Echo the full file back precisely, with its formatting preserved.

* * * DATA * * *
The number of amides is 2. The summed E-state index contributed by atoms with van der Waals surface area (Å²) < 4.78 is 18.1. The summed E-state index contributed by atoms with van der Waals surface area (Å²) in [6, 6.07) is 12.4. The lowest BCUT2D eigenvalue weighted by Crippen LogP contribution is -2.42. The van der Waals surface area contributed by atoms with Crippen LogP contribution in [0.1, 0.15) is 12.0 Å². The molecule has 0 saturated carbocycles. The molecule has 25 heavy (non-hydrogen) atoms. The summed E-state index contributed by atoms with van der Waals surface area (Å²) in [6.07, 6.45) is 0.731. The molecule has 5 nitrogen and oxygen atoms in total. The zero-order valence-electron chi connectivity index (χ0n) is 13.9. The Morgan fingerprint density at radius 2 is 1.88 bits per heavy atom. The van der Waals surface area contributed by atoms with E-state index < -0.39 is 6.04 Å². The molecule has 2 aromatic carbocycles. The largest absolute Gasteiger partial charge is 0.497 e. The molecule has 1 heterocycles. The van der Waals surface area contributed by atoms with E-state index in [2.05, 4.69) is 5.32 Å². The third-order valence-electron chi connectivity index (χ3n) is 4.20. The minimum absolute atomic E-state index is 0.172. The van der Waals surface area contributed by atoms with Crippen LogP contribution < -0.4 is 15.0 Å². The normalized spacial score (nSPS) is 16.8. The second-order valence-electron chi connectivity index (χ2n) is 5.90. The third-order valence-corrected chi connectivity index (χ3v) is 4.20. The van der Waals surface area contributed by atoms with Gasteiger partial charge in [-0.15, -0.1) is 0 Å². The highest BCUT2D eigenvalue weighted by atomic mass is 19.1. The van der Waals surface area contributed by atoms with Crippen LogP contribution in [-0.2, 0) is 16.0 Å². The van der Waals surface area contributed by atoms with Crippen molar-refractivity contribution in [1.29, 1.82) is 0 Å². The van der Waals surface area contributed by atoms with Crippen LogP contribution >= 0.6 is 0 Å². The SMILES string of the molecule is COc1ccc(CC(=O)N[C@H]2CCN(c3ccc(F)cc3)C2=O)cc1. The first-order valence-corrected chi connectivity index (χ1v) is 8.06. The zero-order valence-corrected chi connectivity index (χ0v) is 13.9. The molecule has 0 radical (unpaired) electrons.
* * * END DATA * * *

The number of amides is 2. The summed E-state index contributed by atoms with van der Waals surface area (Å²) < 4.78 is 18.1. The summed E-state index contributed by atoms with van der Waals surface area (Å²) in [6, 6.07) is 12.4. The lowest BCUT2D eigenvalue weighted by Crippen LogP contribution is -2.42. The van der Waals surface area contributed by atoms with Crippen LogP contribution in [0.1, 0.15) is 12.0 Å². The molecule has 0 saturated carbocycles. The molecule has 25 heavy (non-hydrogen) atoms. The summed E-state index contributed by atoms with van der Waals surface area (Å²) in [6.07, 6.45) is 0.731. The molecule has 5 nitrogen and oxygen atoms in total. The zero-order valence-electron chi connectivity index (χ0n) is 13.9. The Morgan fingerprint density at radius 2 is 1.88 bits per heavy atom. The van der Waals surface area contributed by atoms with E-state index < -0.39 is 6.04 Å². The molecule has 2 aromatic carbocycles. The largest absolute Gasteiger partial charge is 0.497 e. The molecule has 1 heterocycles. The van der Waals surface area contributed by atoms with E-state index in [2.05, 4.69) is 5.32 Å². The third-order valence-electron chi connectivity index (χ3n) is 4.20. The minimum absolute atomic E-state index is 0.172. The van der Waals surface area contributed by atoms with Crippen LogP contribution < -0.4 is 15.0 Å². The normalized spacial score (nSPS) is 16.8. The second-order valence-electron chi connectivity index (χ2n) is 5.90. The third-order valence-corrected chi connectivity index (χ3v) is 4.20. The van der Waals surface area contributed by atoms with Gasteiger partial charge in [-0.15, -0.1) is 0 Å². The highest BCUT2D eigenvalue weighted by atomic mass is 19.1. The van der Waals surface area contributed by atoms with Crippen LogP contribution in [-0.2, 0) is 16.0 Å². The van der Waals surface area contributed by atoms with Crippen molar-refractivity contribution in [1.29, 1.82) is 0 Å². The van der Waals surface area contributed by atoms with Crippen LogP contribution >= 0.6 is 0 Å². The SMILES string of the molecule is COc1ccc(CC(=O)N[C@H]2CCN(c3ccc(F)cc3)C2=O)cc1. The first-order valence-corrected chi connectivity index (χ1v) is 8.06. The zero-order valence-corrected chi connectivity index (χ0v) is 13.9. The molecule has 0 radical (unpaired) electrons.